So she rose, and passing hand in hand through that chamber, we found ourselves face to face with a mighty door of granite, let down from the roof in grooves. Once more I took counsel of the plan, pressed with my foot upon a certain stone, and waited. Then, suddenly and softly, I know not by what means, the mass heaved itself from its bed of living rock. We passed beneath, and found ourselves face to face with a second door of granite. Again I pressed on a certain spot, and this door swung wide of itself, and we went through, to find ourselves face to face with a third door, yet more mighty than the two through which we had won our way. Following the secret plan, I struck this door with my foot upon a certain spot, and it sank slowly as though at a word of magic till its head was level with the floor of rock. We crossed and gained another passage which, descending gently for a length of fourteen paces, led us into a great chamber, paved with black marble, more than nine cubits high, by nine cubits broad, and thirty cubits long. In this marble floor was sunk a great sarcophagus of granite, and on its lid were graved the name and titles of the Queen of Menkau-ra. In this chamber, too, the air was purer, though I know not by what means it came thither.
“Is the treasure here?” gasped Cleopatra.
“Nay,” I answered; “follow me,” and I led the way to a gallery, which we entered through an opening in the floor of the great chamber. It had been closed by a trap-door of stone, but the door was open. Creeping along this shaft, or passage, for some ten paces, we came at length to a well, seven cubits in depth. Making fast one end of the rope that I had brought about my body and the other to a ring in the rock, I was lowered, holding the lamp in my hand, till I stood in the last resting-place of the Divine Menkau-ra. Then the rope was drawn up, and Cleopatra, being made fast to it, was let down by the eunuch, and I received her in my arms. But I bade the eunuch, sorely against his will, since he feared to be left alone, await our return at the mouth of the shaft. For it was not lawful that he should enter whither we went.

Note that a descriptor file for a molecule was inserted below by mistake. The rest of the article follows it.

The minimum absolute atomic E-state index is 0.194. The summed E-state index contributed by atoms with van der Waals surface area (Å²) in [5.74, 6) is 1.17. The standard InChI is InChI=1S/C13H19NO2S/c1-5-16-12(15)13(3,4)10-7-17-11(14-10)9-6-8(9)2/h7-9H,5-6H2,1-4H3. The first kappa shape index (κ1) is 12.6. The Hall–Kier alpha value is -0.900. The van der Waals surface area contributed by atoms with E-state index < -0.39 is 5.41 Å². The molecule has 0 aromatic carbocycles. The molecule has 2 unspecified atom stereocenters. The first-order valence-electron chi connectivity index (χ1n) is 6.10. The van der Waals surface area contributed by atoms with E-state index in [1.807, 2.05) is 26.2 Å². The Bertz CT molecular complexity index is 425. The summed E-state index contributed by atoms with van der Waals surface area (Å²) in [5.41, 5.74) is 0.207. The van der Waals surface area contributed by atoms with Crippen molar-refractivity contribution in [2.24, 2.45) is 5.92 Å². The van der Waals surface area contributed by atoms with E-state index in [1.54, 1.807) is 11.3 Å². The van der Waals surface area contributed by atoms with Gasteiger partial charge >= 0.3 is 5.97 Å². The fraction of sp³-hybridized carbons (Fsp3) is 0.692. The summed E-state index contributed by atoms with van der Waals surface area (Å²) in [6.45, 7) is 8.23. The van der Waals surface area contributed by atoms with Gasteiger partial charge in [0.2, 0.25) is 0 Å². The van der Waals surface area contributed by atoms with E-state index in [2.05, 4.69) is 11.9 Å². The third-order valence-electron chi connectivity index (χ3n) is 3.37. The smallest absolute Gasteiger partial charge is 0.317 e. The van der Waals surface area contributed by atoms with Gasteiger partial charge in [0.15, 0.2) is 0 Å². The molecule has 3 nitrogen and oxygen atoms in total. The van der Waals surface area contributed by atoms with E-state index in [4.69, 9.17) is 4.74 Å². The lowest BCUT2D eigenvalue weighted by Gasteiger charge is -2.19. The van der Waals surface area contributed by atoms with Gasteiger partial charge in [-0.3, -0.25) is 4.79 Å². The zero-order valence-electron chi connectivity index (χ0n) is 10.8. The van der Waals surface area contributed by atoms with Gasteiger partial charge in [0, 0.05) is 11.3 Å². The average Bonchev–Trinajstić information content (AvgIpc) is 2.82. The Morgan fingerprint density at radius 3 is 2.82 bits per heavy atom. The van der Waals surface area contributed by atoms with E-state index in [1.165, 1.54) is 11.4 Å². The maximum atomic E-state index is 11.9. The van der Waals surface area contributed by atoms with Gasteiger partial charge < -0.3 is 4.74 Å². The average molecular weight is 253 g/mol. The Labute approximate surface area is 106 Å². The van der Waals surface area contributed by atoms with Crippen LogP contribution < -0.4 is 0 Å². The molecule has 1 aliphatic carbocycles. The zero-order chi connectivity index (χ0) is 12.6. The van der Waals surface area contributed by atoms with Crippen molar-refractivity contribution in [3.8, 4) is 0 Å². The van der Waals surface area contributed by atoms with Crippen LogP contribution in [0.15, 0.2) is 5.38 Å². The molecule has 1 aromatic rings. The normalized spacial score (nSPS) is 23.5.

OF THE TOMB OF THE DIVINE MENKAU-RA; OF THE WRITING ON THE BREAST OF MENKAU-RA; OF THE DRAWING FORTH OF THE TREASURE; OF THE DWELLER IN THE TOMB; AND OF THE FLIGHT OF CLEOPATRA AND HARMACHIS FROM THE HOLY PLACE
We stood within a small arched chamber, paved and lined with great blocks of the granite stone of Syene. There before us—hewn from a single mass of basalt shaped like a wooden house and resting on a sphinx with a face of gold—was the sarcophagus of the Divine Menkau-ra.
We stood and gazed in awe, for the weight of the silence and the solemnity of that holy place seemed to crush us. Above us, cubit over cubit in its mighty measure, the pyramid towered up to heaven and was kissed of the night air. But we were deep in the bowels of the rock beneath its base. We were alone with the dead, whose rest we were about to break; and no sound of the murmuring air, and no sight of life came to dull the awful edge of solitude. I gazed on the sarcophagus; its heavy lid had been lifted and rested at its side, and around it the dust of ages had gathered thick.